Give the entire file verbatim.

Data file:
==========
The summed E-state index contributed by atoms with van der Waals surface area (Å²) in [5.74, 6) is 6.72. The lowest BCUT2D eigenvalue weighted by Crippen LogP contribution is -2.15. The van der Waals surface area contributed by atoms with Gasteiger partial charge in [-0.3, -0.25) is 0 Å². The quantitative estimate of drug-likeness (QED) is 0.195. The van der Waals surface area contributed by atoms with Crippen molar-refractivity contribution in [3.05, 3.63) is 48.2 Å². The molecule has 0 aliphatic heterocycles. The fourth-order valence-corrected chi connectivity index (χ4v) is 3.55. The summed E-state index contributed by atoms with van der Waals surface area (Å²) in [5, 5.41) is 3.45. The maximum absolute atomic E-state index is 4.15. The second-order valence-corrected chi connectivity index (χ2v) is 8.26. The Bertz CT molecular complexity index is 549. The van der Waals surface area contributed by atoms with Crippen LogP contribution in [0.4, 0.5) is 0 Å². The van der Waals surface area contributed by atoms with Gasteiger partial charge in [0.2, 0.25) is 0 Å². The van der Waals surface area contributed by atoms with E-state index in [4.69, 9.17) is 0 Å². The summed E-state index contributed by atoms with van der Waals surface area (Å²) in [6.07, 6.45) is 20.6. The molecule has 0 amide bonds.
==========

The summed E-state index contributed by atoms with van der Waals surface area (Å²) in [5.74, 6) is 6.72. The lowest BCUT2D eigenvalue weighted by Crippen LogP contribution is -2.15. The van der Waals surface area contributed by atoms with Gasteiger partial charge in [-0.3, -0.25) is 0 Å². The quantitative estimate of drug-likeness (QED) is 0.195. The van der Waals surface area contributed by atoms with Crippen molar-refractivity contribution in [3.05, 3.63) is 48.2 Å². The molecule has 0 aliphatic heterocycles. The fourth-order valence-corrected chi connectivity index (χ4v) is 3.55. The summed E-state index contributed by atoms with van der Waals surface area (Å²) in [5, 5.41) is 3.45. The maximum absolute atomic E-state index is 4.15. The second-order valence-corrected chi connectivity index (χ2v) is 8.26. The Bertz CT molecular complexity index is 549. The van der Waals surface area contributed by atoms with Crippen LogP contribution in [0.4, 0.5) is 0 Å². The van der Waals surface area contributed by atoms with Gasteiger partial charge in [0.2, 0.25) is 0 Å². The van der Waals surface area contributed by atoms with E-state index in [4.69, 9.17) is 0 Å². The summed E-state index contributed by atoms with van der Waals surface area (Å²) in [6.07, 6.45) is 20.6. The molecule has 0 amide bonds.